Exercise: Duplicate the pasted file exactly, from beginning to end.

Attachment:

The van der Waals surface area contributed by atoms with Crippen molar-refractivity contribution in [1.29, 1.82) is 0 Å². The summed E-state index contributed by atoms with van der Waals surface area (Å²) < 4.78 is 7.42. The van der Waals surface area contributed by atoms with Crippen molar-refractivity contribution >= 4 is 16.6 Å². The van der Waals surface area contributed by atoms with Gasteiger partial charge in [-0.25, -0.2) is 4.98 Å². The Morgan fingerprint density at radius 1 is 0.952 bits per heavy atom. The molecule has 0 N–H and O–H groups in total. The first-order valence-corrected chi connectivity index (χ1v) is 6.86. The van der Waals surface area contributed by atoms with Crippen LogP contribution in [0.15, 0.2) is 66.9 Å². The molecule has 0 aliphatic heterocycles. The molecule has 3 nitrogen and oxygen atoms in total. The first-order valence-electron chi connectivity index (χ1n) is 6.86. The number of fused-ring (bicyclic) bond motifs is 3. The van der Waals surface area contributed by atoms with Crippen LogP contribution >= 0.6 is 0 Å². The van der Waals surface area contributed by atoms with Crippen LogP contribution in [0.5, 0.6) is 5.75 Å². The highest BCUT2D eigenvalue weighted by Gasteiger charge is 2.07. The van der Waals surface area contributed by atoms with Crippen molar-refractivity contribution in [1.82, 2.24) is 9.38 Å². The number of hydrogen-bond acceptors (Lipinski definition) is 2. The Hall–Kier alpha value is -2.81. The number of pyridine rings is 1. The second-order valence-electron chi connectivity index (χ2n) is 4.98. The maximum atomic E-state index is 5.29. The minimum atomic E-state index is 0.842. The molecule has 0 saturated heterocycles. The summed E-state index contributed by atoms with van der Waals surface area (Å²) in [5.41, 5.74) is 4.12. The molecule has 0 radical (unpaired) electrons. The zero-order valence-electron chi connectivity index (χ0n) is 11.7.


The van der Waals surface area contributed by atoms with Crippen molar-refractivity contribution in [1.29, 1.82) is 0 Å². The summed E-state index contributed by atoms with van der Waals surface area (Å²) < 4.78 is 7.42. The van der Waals surface area contributed by atoms with Crippen molar-refractivity contribution >= 4 is 16.6 Å². The van der Waals surface area contributed by atoms with Gasteiger partial charge in [-0.25, -0.2) is 4.98 Å². The Morgan fingerprint density at radius 1 is 0.952 bits per heavy atom. The molecule has 0 N–H and O–H groups in total. The first-order valence-corrected chi connectivity index (χ1v) is 6.86. The van der Waals surface area contributed by atoms with Crippen LogP contribution in [0.15, 0.2) is 66.9 Å². The molecule has 0 aliphatic heterocycles. The molecule has 3 nitrogen and oxygen atoms in total. The first-order valence-electron chi connectivity index (χ1n) is 6.86. The number of fused-ring (bicyclic) bond motifs is 3. The van der Waals surface area contributed by atoms with Crippen LogP contribution >= 0.6 is 0 Å². The van der Waals surface area contributed by atoms with Crippen LogP contribution in [0.5, 0.6) is 5.75 Å². The highest BCUT2D eigenvalue weighted by Gasteiger charge is 2.07. The van der Waals surface area contributed by atoms with Crippen molar-refractivity contribution in [1.82, 2.24) is 9.38 Å². The number of hydrogen-bond acceptors (Lipinski definition) is 2. The Hall–Kier alpha value is -2.81. The number of pyridine rings is 1. The second-order valence-electron chi connectivity index (χ2n) is 4.98. The maximum atomic E-state index is 5.29. The minimum atomic E-state index is 0.842. The molecule has 0 saturated heterocycles. The summed E-state index contributed by atoms with van der Waals surface area (Å²) in [5.41, 5.74) is 4.12. The molecule has 0 radical (unpaired) electrons. The zero-order valence-electron chi connectivity index (χ0n) is 11.7.